So now let’s dive into it and show you my wood – in no particular order (actually the order is alphabetic but in Czech).

This will be a series, otherwise it would be waaay toooo loooong.


Black elder (Sambucus nigra)

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© Charly, all rights reserved. Click for full size.

Light-colored wood with small pores. Not very rot resistant, so many pieces have visible damage from fungus and insects – some in an interesting way, some might still just end up heating the house. I have a lot of it, even a lot of completely healthy pieces. When worked, it stinks to the high heavens. Finished wood has a nice creamy-white-yellow color, when treated with ammonia the yellow becomes even more pronounced, becoming canary yellow, almost light orange.


Birch (Betula pendula)

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© Charly, all rights reserved. Click for full size.

I do not have big enough pieces to make whole kitchen knife sets, but I have enough smaller pieces with an interesting small burl or wavy pattern to make several dozens of puukko and possibly some wooden jewelry too. I also have some pieces that might be worthy of a chef’s knife, but most of them will be puukko. Birch has creamy white wood, very hard but not rot-resistant. Ammonia does change it to light brown.

© Charly, all rights reserved. Click for full size.

© Charly, all rights reserved. Click for full size.

I also managed over the years to get my hands on a few impressively thick pieces of birch bark, not only the papery outer layer. The thick bark is very hard and it does have an interesting pattern. It can be a bit brittle under tension, but it holds up under compression well, so it can be used as a spacer between the bolster and the handle, or for stacking handles.


White Oak (Quercus sp.)

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© Charly, all rights reserved. Click for full size.

© Charly, all rights reserved. Click for full size.

I have a small box of handle scales cut out from crotch wood that I sorted out from firewood, although not very many. I also have a box of smaller pieces and several big-ish pieces of spalted and insect-damaged oak root balls from several smaller trees that died standing in the forest and I poached them from there several decades ago (it is legal to take dead wood from the forest here, but it must lay on the floor and only up to 7 cm in diameter). Those could make very interesting knives and knife blocks.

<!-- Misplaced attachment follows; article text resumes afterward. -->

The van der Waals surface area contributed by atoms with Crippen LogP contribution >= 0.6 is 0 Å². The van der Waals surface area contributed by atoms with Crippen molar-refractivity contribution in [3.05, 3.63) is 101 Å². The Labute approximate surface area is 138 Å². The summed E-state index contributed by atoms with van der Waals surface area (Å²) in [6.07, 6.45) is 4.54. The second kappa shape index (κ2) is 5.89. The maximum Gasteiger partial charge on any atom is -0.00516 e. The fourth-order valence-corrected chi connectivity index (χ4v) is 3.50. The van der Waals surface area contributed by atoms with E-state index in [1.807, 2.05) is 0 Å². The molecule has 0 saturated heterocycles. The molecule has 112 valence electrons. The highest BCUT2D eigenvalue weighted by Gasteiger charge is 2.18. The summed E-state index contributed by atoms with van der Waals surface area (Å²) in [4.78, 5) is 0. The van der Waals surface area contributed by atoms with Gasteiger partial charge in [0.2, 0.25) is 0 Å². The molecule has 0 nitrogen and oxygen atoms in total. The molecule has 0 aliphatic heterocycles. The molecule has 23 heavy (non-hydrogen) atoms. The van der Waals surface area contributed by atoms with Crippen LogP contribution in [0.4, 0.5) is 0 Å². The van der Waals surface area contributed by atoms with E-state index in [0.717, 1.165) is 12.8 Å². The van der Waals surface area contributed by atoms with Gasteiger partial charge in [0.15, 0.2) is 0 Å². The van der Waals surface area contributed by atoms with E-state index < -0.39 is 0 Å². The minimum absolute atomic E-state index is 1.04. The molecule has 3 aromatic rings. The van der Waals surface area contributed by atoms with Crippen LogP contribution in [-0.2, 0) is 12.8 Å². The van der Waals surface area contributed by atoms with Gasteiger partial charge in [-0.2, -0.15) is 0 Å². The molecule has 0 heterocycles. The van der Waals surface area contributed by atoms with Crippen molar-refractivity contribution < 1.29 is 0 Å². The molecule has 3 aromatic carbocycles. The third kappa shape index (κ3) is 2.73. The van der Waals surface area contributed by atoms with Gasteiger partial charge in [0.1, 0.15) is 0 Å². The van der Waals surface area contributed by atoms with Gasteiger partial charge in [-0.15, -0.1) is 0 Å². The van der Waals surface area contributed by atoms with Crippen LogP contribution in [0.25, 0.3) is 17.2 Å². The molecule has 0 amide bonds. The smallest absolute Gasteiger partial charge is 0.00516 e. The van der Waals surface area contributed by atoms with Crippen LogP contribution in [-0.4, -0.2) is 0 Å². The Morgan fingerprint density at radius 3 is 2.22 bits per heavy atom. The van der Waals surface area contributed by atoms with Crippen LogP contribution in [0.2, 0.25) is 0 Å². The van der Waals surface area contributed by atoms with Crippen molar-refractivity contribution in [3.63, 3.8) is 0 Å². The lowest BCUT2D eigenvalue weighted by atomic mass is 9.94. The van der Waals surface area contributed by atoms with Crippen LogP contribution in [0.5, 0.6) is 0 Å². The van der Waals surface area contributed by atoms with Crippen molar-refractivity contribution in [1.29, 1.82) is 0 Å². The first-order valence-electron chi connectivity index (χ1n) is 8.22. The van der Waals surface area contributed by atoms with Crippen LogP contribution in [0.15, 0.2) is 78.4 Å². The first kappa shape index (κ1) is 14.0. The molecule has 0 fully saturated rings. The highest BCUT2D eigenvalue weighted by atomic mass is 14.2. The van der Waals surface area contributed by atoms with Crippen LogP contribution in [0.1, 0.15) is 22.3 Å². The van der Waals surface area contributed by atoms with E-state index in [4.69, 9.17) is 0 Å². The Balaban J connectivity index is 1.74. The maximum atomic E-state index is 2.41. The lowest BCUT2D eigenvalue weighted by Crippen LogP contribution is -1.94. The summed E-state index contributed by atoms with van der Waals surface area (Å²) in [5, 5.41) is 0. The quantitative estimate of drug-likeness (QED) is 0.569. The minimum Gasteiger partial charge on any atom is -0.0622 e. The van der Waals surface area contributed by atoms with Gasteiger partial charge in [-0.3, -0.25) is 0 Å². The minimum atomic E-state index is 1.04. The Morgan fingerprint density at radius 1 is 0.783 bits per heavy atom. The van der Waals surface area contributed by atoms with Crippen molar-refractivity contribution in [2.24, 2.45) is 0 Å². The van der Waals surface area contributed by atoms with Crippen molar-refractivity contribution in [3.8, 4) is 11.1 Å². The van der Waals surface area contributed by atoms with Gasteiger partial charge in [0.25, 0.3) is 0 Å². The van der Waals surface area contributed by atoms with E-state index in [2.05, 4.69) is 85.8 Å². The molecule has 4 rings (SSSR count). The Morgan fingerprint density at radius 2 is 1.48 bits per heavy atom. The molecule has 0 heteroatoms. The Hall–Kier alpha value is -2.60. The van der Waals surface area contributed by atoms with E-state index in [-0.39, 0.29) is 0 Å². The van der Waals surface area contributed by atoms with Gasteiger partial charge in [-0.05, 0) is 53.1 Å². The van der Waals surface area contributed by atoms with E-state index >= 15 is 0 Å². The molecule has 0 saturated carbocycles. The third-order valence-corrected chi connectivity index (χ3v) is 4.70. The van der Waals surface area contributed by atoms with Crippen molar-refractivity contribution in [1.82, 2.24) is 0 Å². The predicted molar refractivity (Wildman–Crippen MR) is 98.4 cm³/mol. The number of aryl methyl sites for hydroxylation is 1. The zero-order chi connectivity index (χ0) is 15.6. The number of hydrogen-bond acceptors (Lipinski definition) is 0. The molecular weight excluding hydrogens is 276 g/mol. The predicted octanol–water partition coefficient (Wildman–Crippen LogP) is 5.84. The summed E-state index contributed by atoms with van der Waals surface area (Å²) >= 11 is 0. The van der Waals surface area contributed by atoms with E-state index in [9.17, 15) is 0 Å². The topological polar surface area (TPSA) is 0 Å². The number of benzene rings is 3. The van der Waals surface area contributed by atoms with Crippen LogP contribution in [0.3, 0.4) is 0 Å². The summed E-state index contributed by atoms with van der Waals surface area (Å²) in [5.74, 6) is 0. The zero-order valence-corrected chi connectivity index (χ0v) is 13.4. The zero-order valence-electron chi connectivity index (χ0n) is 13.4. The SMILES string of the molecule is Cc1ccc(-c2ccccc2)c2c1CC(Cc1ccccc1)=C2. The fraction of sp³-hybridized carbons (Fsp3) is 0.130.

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And then I have a big pile of prisms cut from an old church cross, here is just the tip of the woodberg. Enough for dozens of knives including blocks – from masive wood. This oak wood is mostly light brown, it can be made dark brown or nearly black with ammonia.


Garapa (Apuleia leiocarpa)

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I have written about this in one previous post. I am not 100% certain about having the species identified correctly, but this is very dense and very hard wood with tiny pores, which is typical for wood from the family Fabaceae. It looks very promising, but unfortunately, all the pieces are of the same dimensions – 30×30 mm. That limits the type and shape of the knife handle that I can make. Even so, I do have enough for several knife sets including blocs. I have no idea how it behaves and how it reacts to ammonia treatment, I will have to find out.


Hawthorn (Crataegus sp.)

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I was surprised to find this wood in my pile. I have no idea where and how I got it, it was probably in the pile of wood that I got from my cousin about twenty years ago. He worked at that time in park maintenance and got his hands on various species. It is hard and dense wood, but that is all I know, I haven’t made anything from it yet. One of my neighbors has several relatively freshly dead hawthorn trees on his property, I consider asking him if I could have some of them for crafting. It appears to be moderately interesting wood.


Apple (Malus domestica)

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I have one small box of smaller pieces of burl, root, and crotch wood. There could be some very interesting knife handles in there.

© Charly, all rights reserved. Click for full size.

© Charly, all rights reserved. Click for full size.

I also have a lot of healthy apple wood, enough for several knife blocks and dozens of knives. But I will probably use it as a veneer for the blocks, I do not have that much. It is very prone to insect and fungus damage, so I had to toss a lot of it. But there is an upside to that too.

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The upside is that I have several huge pieces of interestingly colored spalted apple wood, enough for luxury high-end cutlery sets. I am doing some research in that regard and I am coming to interesting – and favorable – conclusions.

Apple has small pores and not very distinct growth rings. I do not think I have many pieces with the heartwood-sapwood boundary because the sapwood was destroyed by wood borers and cracked, but I have enough heartwood to make some really interesting and pretty stuff. I do not know how apple responds to ammonia treatment yet. I suspect it would turn dark brown to nearly black.

That’s all for today, there will be several more posts.

Corona Crisis Crafting: This Time for Real